• Already raising questions about possible investigatory bias inside the FBI, Republicans in Congress are now demanding more answers about how five months of text messages between two senior FBI employees on the Hillary Clinton email probe, Peter Strzok and Lisa Page, were not archived and properly retained by the bureau. “The loss of records from this period is concerning because it is apparent from other records that Mr. Strzok and Ms. Page communicated frequently about the investigation,” said Sen. Ron Johnson (R-WI) in a letter to the FBI Director. The FBI says the texts weren’t kept because of a misconfiguration of software upgrades on cell phones issued to employees. That explanation fell flat on Capitol Hill. “This is a “my dog ate my homework” level excuse,” said Rep. Mark Meadows (R-NC). “Americans deserve to know if there was rampant anti-Trump bias at the FBI, and certainly if there was an effort to cover it up.” How did the FBI lose 5 months of text messages between employees? Read the letter to @FBI Director Wray asking questions about alarming FBI activities here: https://t.co/qHzjpX8p5z pic.twitter.com/3Xb9ZJ54JO — Senator Ron Johnson (@SenRonJohnson) January 22, 2018 The review of how the FBI handled the Clinton email case has gone hand in hand with assertions by Republicans that officials inside the FBI were biased in favor of Clinton, and biased against President Donald Trump, saying that may have bled into the subsequent investigation of Russian interference in the 2016 election. In a joint statement, three House GOP lawmakers said the details of newly revealed texts were “extremely troubling,” and showed bias involved in the investigation. “The omission of text messages between December 2016 and May 2017, a critical gap encompassing the FBI’s Russia investigation, is equally concerning, ” said Rep. Trey Gowdy (R-SC), Rep. Devin Nunes (R-CA), and Rep. Bob Goodlatte (R-VA). The texts between Strzok and Page, would have covered a period during the Trump transition, running up to the time that Robert Mueller’s Special Counsel investigation began. Few specifics were released from the latest batch of FBI texts to detail what exactly the Republicans had found, as GOP lawmakers instead focused on the overall situation – for example, Rep. John Ratcliffe (R-TX) said the texts he saw “revealed manifest bias among top FBI officials.” . @RepRatcliffe on 5-month gap discovered in new FBI texts: 'For former prosecutors like @TGowdySC & myself…it makes it harder & harder for us to explain away one strange coincidence after another.' https://t.co/jTCsiBqaVi pic.twitter.com/yPKVEJoG91 — Fox News (@FoxNews) January 23, 2018 The discovery of the missing texts swiftly brought back memories for Republicans of how thousands of emails went missing of Lois Lerner, a top Internal Revenue Service officials involved in a controversy about bias against more conservative groups seeking non-profit status. Strzok and Page are important figures for two reasons – they were both part of the Clinton email investigation, and then had roles in Mueller’s investigation of Russian interference in the 2016 election. Two were found to be having an affair; Strzok, a senior counterintelligence official, was reassigned from the Mueller probe after the discovery of the text messages between the two.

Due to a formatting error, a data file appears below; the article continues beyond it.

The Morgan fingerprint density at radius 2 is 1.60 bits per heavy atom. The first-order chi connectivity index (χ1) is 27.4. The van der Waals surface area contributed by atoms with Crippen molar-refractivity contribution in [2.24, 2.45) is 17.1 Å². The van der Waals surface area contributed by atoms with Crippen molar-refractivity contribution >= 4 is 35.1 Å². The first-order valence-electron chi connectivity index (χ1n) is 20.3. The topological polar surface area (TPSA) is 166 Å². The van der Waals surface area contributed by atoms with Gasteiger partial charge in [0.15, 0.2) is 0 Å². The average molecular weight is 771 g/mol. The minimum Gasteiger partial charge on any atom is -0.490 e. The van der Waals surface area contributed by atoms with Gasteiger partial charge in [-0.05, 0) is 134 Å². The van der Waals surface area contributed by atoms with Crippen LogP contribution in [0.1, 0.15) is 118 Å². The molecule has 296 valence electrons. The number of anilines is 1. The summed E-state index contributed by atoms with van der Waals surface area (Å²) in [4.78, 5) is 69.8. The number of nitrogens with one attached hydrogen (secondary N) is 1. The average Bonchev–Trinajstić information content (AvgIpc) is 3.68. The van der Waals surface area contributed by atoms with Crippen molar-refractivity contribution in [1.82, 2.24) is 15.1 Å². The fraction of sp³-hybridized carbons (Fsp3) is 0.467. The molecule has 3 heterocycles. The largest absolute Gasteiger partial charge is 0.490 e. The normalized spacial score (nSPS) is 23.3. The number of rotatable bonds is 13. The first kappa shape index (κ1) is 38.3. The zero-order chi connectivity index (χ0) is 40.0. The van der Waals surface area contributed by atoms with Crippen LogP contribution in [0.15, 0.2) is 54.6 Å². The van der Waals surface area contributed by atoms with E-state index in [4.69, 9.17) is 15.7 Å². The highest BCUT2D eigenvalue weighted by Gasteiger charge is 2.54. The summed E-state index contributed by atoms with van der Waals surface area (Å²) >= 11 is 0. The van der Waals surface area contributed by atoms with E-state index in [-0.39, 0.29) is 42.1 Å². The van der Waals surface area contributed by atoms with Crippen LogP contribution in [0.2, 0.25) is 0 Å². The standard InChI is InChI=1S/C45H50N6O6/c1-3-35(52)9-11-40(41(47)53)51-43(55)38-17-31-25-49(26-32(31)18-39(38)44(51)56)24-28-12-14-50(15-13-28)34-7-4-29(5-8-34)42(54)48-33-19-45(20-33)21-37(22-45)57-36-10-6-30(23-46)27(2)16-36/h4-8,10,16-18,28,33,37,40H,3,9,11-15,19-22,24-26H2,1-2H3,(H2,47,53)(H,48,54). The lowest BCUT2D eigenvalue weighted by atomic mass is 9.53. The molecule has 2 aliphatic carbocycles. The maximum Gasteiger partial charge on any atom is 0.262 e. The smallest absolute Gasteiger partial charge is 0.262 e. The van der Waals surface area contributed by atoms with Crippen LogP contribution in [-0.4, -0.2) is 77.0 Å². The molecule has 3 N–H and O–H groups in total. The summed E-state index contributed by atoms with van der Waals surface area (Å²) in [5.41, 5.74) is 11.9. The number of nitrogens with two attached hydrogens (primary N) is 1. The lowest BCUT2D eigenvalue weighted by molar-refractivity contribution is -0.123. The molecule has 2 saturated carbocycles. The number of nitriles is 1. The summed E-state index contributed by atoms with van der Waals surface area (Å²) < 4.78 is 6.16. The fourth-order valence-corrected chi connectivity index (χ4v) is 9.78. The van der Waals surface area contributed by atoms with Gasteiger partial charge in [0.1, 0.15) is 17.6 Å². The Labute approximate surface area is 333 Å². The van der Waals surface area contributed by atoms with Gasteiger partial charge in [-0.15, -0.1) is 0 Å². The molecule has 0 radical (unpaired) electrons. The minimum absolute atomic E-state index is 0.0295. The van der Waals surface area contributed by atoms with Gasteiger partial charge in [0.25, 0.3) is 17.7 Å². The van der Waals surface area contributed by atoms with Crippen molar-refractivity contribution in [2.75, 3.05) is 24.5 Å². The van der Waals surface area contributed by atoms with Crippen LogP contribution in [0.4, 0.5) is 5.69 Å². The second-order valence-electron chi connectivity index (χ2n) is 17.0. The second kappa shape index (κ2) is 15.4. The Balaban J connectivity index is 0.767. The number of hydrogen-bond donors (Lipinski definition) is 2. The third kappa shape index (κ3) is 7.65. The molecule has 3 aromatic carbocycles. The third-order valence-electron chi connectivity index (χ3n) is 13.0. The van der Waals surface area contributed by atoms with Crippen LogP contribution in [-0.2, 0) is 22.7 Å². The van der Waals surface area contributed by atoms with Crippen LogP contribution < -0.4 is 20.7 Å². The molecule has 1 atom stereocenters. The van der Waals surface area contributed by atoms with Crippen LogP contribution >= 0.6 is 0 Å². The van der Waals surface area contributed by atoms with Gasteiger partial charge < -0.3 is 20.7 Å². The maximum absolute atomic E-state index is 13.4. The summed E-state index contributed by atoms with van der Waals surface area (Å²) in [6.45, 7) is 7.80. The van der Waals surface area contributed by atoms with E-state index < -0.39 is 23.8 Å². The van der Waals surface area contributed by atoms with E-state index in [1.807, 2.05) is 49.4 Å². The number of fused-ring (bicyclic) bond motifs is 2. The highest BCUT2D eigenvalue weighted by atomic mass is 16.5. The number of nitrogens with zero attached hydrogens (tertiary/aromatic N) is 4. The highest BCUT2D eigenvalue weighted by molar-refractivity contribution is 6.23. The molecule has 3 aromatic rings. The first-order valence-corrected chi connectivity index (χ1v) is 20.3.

• Jury selection began Monday for a Tulsa case that made national headlines. Stanley Vernon Majors is accused in the killing of 37-year-old Khalid Jabara in August 2016. Majors faces first-degree murder and hate crime charges in the fatal shooting. Prosecutors say Majors was in a feud with Jabara's family that lasted several years. Majors previously pleaded not guilty to first-degree murder and malicious intimidation and harassment, which is Oklahoma’s hate-crime law. Majors' attorneys have indicated that they will present a mental health-based defense, though Majors was previously found competent to stand trial. The trial could extend into next week.
  • Police tried to pull over a driver for a warrant Monday afternoon in north Tulsa.  The man ran to the back of a home near Pine and Tacoma.  “He started to try to kick in the back door of that residence,” said Officer Jeanne McKenzie with the Tulsa Police Department. “When he did that, he actually shot himself.” Police say he then picked up the shotgun and started to run around the side of the house.  Two officers fired their weapons. The man was pronounced dead at the hospital.
  • A North Carolina man who made headlines when he was caught for break-ins after winning a doughnut-eating contest has been arrested again. And this time he’s accused of stealing from a doughnut shop. The Virginian-Pilot newspaper reports 27-year-old Bradley Hardison of Elizabeth City was charged Thursday with stealing from a Dunkin’ Donuts in November. An Elizabeth City Police Department statement says he’s charged with felonies including breaking and entering and larceny. It wasn’t clear if he helped himself to any doughnuts. A phone listing for Hardison rang disconnected. The Virginian-Pilot reported that in 2014, Hardison won a doughnut-eating contest put on by Elizabeth City police while he was wanted on suspicion of several break-ins. Investigators said they arrested Hardison after his win prompted further scrutiny, and he was convicted, according to the paper.